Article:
Thursday, June 18, 2009

NOAA: Fourth warmest May on record

Computer model predicts a long and strong El Niño June 17, 2009 - Fast on the heels of the fifth warmest April on record, NOAA’s National Climatic Data Center reports: Based on preliminary data, the globally averaged combined land and sea surface temperature was the fourth warmest on record for May, the fifth warmest for boreal spring (March-May), and tied with 2003 as the sixth warmest January-May year-to-date period.

And no, I don’t think the monthly data tell us much about the climate. But I know reporting it annoys the deniers. More seriously, the El Niño-Southern Oscillation (ENSO) seems to be heating up, although I’m told it takes a few months before El Niño conditions would translates into warmer global temperatures.

You may recall that earlier this month, NOAA put out an “El Niño Watch,” so record temperatures are coming and this will be the hottest decade on record. Nore >>>

Tuesday, June 16, 2009

World disaster toll faces new threat from global warning: Red Cross

GENEVA - Natural and man-made disasters killed nearly a quarter of a million people in 2008 and warnings about looming disasters, particularly climate change, are not being heeded, the Red Cross said Tuesday.

In 2008, disasters ranging from the Chinese earthquake to a devastating cyclone in Myanmar wrought the second most devastating annual toll of the past decade, 242,662 deaths, according to a report by the International Federation of Red Cross and Red Crescent Societies. More >>>

Thursday, June 11, 2009

The Peak Oil Crisis: A Letter From Baghdad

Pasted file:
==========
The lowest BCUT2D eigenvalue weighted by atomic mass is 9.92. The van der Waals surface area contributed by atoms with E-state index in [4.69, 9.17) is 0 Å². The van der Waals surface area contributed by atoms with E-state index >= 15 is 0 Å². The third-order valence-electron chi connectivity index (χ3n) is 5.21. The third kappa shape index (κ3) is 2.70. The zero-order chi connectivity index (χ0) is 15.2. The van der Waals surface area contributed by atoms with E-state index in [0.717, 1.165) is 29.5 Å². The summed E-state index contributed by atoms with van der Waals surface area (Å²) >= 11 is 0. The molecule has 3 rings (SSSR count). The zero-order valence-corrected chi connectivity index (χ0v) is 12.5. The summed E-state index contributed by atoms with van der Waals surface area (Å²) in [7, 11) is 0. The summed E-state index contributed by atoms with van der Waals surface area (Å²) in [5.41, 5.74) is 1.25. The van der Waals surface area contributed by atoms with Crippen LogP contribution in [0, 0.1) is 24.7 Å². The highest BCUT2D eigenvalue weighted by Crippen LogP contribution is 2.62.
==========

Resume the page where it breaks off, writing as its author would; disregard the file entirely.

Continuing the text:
10 JUNE 2009 20:27 - A couple of weeks back the peak oil community received a letter from an officer serving with our forces in Iraq.
Despite numerous distractions in Iraq these days, this officer is so concerned that peaking world oil production will soon become a serious problem that he began discussing the future of America's energy supply with soldiers in his unit. What he concluded has a message for us all.

He found that most people have no trouble accepting the premises of peak oil- that there is a finite amount of crude underground, that the easy and cheap to extract oil is nearly gone and that world production will go into an unstoppable decline. The disconnect from reality, however, comes when contemplating the consequences of this event, for nearly all believe there are many obvious alternatives to oil. We know what they are: nuclear, solar, wind, waves, tides, shale, oil sands, coal-to-liquid, biomass, etc., etc. In the mind of most, it is a rather simple matter of switching from oil to any or all of the alternatives so that life-as-we-know-it can continue without missing a beat. More >>>